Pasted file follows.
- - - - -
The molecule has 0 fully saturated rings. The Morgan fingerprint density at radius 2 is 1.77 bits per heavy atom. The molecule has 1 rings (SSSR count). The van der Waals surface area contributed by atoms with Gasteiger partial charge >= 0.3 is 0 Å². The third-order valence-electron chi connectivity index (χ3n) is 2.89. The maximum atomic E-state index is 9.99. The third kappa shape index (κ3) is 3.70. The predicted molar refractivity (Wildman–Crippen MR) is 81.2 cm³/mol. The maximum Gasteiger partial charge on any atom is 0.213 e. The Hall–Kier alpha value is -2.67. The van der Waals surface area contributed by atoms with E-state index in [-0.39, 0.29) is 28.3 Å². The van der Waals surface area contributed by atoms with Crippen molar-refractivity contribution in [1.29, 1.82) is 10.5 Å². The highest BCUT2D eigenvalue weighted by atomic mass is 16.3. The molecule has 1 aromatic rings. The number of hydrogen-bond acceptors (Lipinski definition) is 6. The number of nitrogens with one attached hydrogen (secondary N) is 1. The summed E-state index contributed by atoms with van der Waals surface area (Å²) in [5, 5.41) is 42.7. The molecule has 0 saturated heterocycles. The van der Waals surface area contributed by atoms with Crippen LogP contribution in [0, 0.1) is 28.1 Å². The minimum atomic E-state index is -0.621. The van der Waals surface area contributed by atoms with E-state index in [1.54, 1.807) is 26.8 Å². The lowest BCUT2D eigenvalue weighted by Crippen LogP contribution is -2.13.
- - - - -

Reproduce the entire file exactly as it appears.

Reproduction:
The molecule has 0 fully saturated rings. The Morgan fingerprint density at radius 2 is 1.77 bits per heavy atom. The molecule has 1 rings (SSSR count). The van der Waals surface area contributed by atoms with Gasteiger partial charge >= 0.3 is 0 Å². The third-order valence-electron chi connectivity index (χ3n) is 2.89. The maximum atomic E-state index is 9.99. The third kappa shape index (κ3) is 3.70. The predicted molar refractivity (Wildman–Crippen MR) is 81.2 cm³/mol. The maximum Gasteiger partial charge on any atom is 0.213 e. The Hall–Kier alpha value is -2.67. The van der Waals surface area contributed by atoms with E-state index in [-0.39, 0.29) is 28.3 Å². The van der Waals surface area contributed by atoms with Crippen molar-refractivity contribution in [1.29, 1.82) is 10.5 Å². The highest BCUT2D eigenvalue weighted by atomic mass is 16.3. The molecule has 1 aromatic rings. The number of hydrogen-bond acceptors (Lipinski definition) is 6. The number of nitrogens with one attached hydrogen (secondary N) is 1. The summed E-state index contributed by atoms with van der Waals surface area (Å²) in [5, 5.41) is 42.7. The molecule has 0 saturated heterocycles. The van der Waals surface area contributed by atoms with Crippen LogP contribution in [0, 0.1) is 28.1 Å². The minimum atomic E-state index is -0.621. The van der Waals surface area contributed by atoms with E-state index in [1.54, 1.807) is 26.8 Å². The lowest BCUT2D eigenvalue weighted by Crippen LogP contribution is -2.13.